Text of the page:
“Everybody complains about the weather but nobody does anything about it.” - Mark Twain
The weather was an excellent metaphor for the librarian profession’s current status quo: the presence of smothering heat (budget cuts), the pros and cons of doing anything outside temperature controlled areas (movement and change versus consolidation and static), and everyone desperately wishing for a change in the climate (draw your own conclusions on that one). The only topic to be discussed more than the weather at the conference was that of change, at least at some of the sessions I attended and the circles I was socializing in. It was mentioned in the acceptance speech during the PLA awards in that “[the library profession] is a quickly changing field.” It was at this utterance that I stifled an eyeroll so strong that I was assured to be rendered blind if I allowed it to happen. But I digress.
[I had a blurb written about the topic of change, but upon review of some of the things I wrote, I decided to bump it to another post.]
For my talk for PLA/REFORMA “Social Media and Advocacy” on Saturday, I ended up completely scrapping my carefully refined presentation. Earlier in the week, the New Jersey State Budget compromise had been reached the Monday before the conference. In the days afterwards, the implications of this compromise were coming to light: some state library budget lines had been completely restored, a few partially, and others not at all. On Friday, in sitting on the train heading down to DC, I had a thought: “Do I want the people who are attending this talk to leave with a list of sites and such? Or do I want them to leave with a fire in their belly for advocacy?” I really couldn’t ignore the opportunity to reach out to even a small group of librarians at the conference and try to get them motivated to take action. [This will be the basis of another blog post. –A]
Personally, I was pleased with how the talk went; I said what I wanted to say to the people who attended. I don’t know what sort of impact it had, but it’s a start. Someone who attended the talk has a nice outline of what I said for those who want the highlights. (Thanks Amanda!)
Short version: social media is a tool, but advocacy is a mindset. The tools will not matter if the profession doesn’t have the mindset to treat attempts to remove resources as acts of war on our communities. And yes, I am serious. [Don’t worry, I’ll be writing about that real soon.]
One of the highlights of the conference for me was the RUSA President’s Program “For the Love of Reference”. I had never heard Nancy Pearl speak before, but it’s always great to hear my friend Pete Bromberg present. I had an idea of what he was going to cover since he had asked me if he could use my Library Day in a Life Round 4 entry. (Here’s a previous thought on reference posted back in April.) Pete really brought back the affirmation of why I love reference as well; it was the right little reminder about how I feel about it. The recognition was appreciated, though I certainly didn’t feel like I was the only one in the room to think what I wrote in that note.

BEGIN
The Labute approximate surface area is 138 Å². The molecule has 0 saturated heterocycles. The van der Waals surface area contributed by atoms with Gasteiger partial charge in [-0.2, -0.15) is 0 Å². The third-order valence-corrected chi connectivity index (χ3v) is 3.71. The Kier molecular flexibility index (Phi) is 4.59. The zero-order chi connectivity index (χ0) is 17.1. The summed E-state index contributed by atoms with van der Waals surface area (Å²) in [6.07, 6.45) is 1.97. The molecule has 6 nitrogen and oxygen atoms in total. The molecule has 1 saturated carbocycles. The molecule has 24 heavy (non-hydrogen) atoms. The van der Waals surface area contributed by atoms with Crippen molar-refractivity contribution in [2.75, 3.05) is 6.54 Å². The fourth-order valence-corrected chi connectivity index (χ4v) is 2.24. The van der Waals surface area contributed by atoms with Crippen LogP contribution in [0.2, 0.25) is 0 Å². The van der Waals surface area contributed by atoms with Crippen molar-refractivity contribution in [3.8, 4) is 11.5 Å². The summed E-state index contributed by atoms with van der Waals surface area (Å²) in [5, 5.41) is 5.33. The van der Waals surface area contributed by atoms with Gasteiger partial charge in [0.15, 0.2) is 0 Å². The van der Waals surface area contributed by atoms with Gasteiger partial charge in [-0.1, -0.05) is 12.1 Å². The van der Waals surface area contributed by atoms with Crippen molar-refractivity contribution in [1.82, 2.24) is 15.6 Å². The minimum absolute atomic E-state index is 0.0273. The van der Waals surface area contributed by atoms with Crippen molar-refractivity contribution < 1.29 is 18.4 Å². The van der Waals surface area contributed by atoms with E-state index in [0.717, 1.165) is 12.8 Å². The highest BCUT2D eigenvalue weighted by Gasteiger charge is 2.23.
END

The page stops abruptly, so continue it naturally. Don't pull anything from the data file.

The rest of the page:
The other highlight was Battledecks. I don’t really have words for this, only links.
The ALA Wiki entry (the actual theme was “Turn and Face the Change: Evolving and Revolving in Libraryland”.)
American Libraries Inside Scoop writeup
Jason Griffey’s winning Battledeck performance (his blog entry on it)
The Flickr group
For those curious about the slides that Janie couldn’t use for Battledecks, I have uploaded and shared them in Google. (They are in Powerpoint form. The contestants dodged a lot of bullets. And potentially NSFW for mild language.)
The overwhelming positive that I have taken from the conference is that I have found excellent online company in my peers. Those whom I have grown to know on Twitter, Facebook, and my blog are the people who are the thoughtful passionate individuals that I have been looking for. I would be remiss to ignore the new acquaintances I made as well; these are people I look forward to hearing more of their ideas and meditations on our shared profession. To those I shared talks, drinks, and meals with, I am thankful that those moments came together in that manner. (Now I just wish I had taken more pictures with people.)
I am delighted that, while my body is weary, my mind is energized with ideas, projects, and future blog posts. On the car trip back from DC, I was making notes on my iPad to send to myself so as to not leave anything on the table. Once we are settled into the new apartment, I have a list of things that will claw for my attention. I hope to be able to satisfy them.
This conference has given me the energy boost right at the time I needed it.
If you are playing along with the LSW Badge game, be sure to pick up those badges that you have qualified for (or make some new ones and add them to the Flickr group) and add them to your site.
(The ALA 2010, ALA Dance Party, Tote Bag, and Battledecks badge, respectively)
As to a question posed to me, whether I would join ALA or not, I’m still on the fence. The issue revolves around whether to not join or, if I was to join, form a coalition of like minded librarians, run together as a slate for ALA Council, and change the organization.